Workers’ Republic, 20 August 1898.
Republished in James Connolly: Lost Writings, (ed. Aindrias Ó Cathasaigh), Pluto Press 1997.
The notes, which are © 1997 Pluto Press, have not been included.
Marked up by Einde O’Callaghan for the Marxists’ Internet Archive.
The statement made by one of our contributors in last week’s issue that the action of the ’98 Executive in fixing the date for the Wolfe Tone Demonstration on 15th August, a generally recognised Catholic festival, would be fraught with evil consequences, has already been justified.
The return of the Belfast contingent from Dublin to the former city was made the occasion of a sectarian outburst in the streets, in the course of which Protestant and Catholic belaboured each other in the most beautiful manner, in a truly Christian spirit.
And proved their doctrine orthodox,
He who could hit the hardest felt himself master of the soundest theology, and he whose blows did not flatten out his opponents’ skull was, no doubt, afflicted by conscientious scruples as to his own orthodoxy.
And when Catholic and Protestant workmen absented themselves from work next morning in order to procure the needed sticking-plaster for their craniums, Catholic and Protestant employers stopped their wages accordingly with the most beautiful impartiality.
Commend me to an employer of labour for strict impartiality in his dealings between workmen of different creeds. If the Catholic employer can make more profit out of a Protestant workman than out of a Catholic, he does not allow religious scruples to bind him. Oh, no!
He straightaway discharges his co-religionist and engages the man who yields him the greatest plunder. And the Protestant employer is equally fair-minded (sic) in his dealings with the Protestant worker.
Harland and Wolff, Belfast, are great Protestants and Unionists, so are their workmen. But in the course of an industrial dispute in the shipbuilding trade a few years ago, the Protestant employer locked out the Protestant workmen and starved or attempted to starve them into subjection.
Mr Alderman Meade and the Master Builders’ Association on the one hand and the building trades on the other point the moral on the Catholic side for Dublin readers, who have not forgotten the building trade dispute of ’96.
To the employing class, as a whole, we might indeed apply the terms employed by John Mitchel to the Anglo-Saxon section of them. Listen –
They worship money, they pray to no other god but money, they would buy and sell the Holy Ghost for money, and they believe the whole world is created, sustained, and governed, and can only be saved by the one true, immutable and almighty £ s d.
Wherefore, oh, my Belfast Brethren, should you make your city a scandal to Europe by insensate fights over religious dogmas, while as you spill each other’s boozy blood throughout the streets, the ruling class in industry and politics calmly seat themselves firmer upon your backs and dive their hands deeper into your pockets.
Consider, do our masters fight over religion when their pockets are involved? No. The only union of Home Ruler and Unionist we have had in the last generation, viz, that over the Financial Relations Question, was on a question not of principle, but of purse.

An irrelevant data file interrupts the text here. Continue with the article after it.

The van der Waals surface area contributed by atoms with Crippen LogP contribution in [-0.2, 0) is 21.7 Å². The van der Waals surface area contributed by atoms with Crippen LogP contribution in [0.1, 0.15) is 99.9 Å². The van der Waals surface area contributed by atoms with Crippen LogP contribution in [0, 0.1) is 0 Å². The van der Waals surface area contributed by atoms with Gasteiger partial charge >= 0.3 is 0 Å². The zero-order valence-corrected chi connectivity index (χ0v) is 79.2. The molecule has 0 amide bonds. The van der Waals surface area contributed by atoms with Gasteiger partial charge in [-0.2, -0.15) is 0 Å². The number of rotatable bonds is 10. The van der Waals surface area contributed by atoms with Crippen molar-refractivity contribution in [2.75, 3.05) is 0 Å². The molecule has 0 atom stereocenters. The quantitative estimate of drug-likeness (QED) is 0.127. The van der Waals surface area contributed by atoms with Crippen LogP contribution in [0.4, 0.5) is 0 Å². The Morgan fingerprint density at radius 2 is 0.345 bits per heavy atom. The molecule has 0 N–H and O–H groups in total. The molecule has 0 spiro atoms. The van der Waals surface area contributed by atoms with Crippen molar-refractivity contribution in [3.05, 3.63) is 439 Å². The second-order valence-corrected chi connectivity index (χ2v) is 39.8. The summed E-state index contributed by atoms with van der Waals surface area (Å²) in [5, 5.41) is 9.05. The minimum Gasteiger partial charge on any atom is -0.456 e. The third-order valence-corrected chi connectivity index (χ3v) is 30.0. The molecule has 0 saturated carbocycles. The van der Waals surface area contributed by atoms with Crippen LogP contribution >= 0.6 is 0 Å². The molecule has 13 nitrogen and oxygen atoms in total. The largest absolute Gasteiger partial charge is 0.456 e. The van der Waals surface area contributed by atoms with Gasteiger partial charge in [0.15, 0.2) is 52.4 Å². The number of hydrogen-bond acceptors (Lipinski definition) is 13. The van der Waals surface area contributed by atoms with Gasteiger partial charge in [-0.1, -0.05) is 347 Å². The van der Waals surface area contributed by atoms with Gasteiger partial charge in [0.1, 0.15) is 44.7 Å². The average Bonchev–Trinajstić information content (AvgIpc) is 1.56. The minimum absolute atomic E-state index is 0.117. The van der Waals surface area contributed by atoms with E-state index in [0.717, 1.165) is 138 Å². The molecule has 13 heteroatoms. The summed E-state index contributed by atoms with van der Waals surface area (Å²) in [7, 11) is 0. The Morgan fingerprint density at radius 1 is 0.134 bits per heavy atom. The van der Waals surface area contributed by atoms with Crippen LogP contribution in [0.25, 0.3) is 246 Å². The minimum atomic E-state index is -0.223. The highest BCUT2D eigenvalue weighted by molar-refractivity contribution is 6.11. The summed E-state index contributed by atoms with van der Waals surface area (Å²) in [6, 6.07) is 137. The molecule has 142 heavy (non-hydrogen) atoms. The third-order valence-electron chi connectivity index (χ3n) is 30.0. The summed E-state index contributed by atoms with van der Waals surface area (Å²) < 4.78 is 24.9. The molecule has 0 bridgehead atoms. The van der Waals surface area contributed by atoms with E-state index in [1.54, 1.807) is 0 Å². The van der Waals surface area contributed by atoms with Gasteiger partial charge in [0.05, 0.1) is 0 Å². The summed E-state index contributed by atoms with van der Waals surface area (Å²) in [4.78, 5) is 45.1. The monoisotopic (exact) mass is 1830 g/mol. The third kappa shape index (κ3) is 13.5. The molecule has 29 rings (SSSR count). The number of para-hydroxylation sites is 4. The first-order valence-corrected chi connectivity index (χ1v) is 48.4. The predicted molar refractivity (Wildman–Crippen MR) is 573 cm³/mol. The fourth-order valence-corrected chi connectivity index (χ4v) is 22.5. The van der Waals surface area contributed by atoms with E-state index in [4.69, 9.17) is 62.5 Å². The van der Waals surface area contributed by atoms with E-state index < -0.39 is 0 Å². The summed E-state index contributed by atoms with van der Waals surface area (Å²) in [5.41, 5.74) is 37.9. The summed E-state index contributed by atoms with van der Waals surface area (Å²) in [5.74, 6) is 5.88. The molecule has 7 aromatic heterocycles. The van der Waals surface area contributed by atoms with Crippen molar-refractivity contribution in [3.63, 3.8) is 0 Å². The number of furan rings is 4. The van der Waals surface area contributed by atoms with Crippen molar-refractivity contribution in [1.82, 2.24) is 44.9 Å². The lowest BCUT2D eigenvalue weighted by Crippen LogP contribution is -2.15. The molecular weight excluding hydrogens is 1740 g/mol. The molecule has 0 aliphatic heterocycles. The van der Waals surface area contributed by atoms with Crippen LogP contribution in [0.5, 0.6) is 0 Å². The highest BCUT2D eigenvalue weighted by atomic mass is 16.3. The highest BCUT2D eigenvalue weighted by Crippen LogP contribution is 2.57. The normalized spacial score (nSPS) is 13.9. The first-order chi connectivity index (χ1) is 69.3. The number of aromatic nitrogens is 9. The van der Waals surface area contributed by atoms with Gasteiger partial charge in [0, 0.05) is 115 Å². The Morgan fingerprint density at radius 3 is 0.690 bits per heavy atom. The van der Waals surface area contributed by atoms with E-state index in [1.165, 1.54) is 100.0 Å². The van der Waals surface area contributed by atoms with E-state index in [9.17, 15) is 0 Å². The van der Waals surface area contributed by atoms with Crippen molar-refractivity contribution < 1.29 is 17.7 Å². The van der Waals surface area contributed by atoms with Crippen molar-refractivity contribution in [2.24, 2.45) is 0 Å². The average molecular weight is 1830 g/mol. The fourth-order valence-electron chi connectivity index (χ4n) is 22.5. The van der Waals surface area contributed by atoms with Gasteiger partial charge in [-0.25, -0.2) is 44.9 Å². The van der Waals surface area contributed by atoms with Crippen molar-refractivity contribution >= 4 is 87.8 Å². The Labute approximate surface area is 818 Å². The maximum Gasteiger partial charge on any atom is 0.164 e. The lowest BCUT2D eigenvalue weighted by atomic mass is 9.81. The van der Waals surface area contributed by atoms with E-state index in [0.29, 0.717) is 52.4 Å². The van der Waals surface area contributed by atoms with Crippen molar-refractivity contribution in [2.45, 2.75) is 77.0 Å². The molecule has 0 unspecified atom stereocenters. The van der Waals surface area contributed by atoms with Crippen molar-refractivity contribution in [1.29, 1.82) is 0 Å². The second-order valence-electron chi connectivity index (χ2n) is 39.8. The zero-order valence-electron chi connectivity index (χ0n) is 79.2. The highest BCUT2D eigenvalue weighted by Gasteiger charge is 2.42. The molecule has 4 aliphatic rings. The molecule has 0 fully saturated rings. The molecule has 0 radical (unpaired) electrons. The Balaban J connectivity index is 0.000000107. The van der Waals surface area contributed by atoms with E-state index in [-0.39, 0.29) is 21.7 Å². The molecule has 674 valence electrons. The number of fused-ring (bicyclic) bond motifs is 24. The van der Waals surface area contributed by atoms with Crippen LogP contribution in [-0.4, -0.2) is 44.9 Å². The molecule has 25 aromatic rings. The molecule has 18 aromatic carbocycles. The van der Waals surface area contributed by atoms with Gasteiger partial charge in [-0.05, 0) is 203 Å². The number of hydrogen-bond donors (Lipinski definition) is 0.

Not the purse of the people. Indeed with most of the working class a purse would be a mere superfluity, like breeches to a highlandman, or a conscience to a politician. They would not have any use for it, or know what to do with it.
For the Financial Relations Question does not concern the workers in town or country. Our wages as workers are fixed, roughly speaking, by our competition for employment. If there are many unemployed, our wages will be low; if there are few idle, our wages may be high; but whether our masters pay heavy direct taxation or none at all, does not affect our wages.
Ditto with the tenants in the country districts. Their rents are fixed by the Land Court in proportion, not to the value of the land, but in proportion to their ability to pay. In estimating that ability, taxes are taken into consideration as well as prices of agricultural produce.
If, not merely Ireland’s (?) over-taxation, but all taxes in Ireland were abolished tomorrow, the Land Court would see in that fact a reason why the tenant, his expenses being lower, could pay a higher rent, and would fix it accordingly.
The Financial Relations agitation is merely a fight between Irish capitalists and landlords, and English capitalists and landlords. The working people can not hope for anything good as a result of the struggle, except, perhaps, that it might end like the famous struggle between the Kilkenny cats – in the mutual destruction of both parties.
The only Financial Relation with which the working class are concerned generally hangs out three golden balls.
Oh, my prophetic soul, my uncle.
The Commemoration Banquet at the Mansion House produced some curious results. I do not know whether it was due to the liquor or the excitement, or both combined, but certain it is that the speakers seemed to mix up their opinions and sentiments in the most wonderful manner.
Our Lord Mayor was especially felicitous (?) in his remarks.
“He was himself,” he assured the audience, “descended from people who had to fly from their peasant home to the mountains to escape persecution.” He forgot to point out the moral, and so we can only guess at it. Perhaps he meant that in view of that fact he had made up his mind that he, at least, did not intend to be forced to fly to the mountains if acting the flunkey would keep him at home.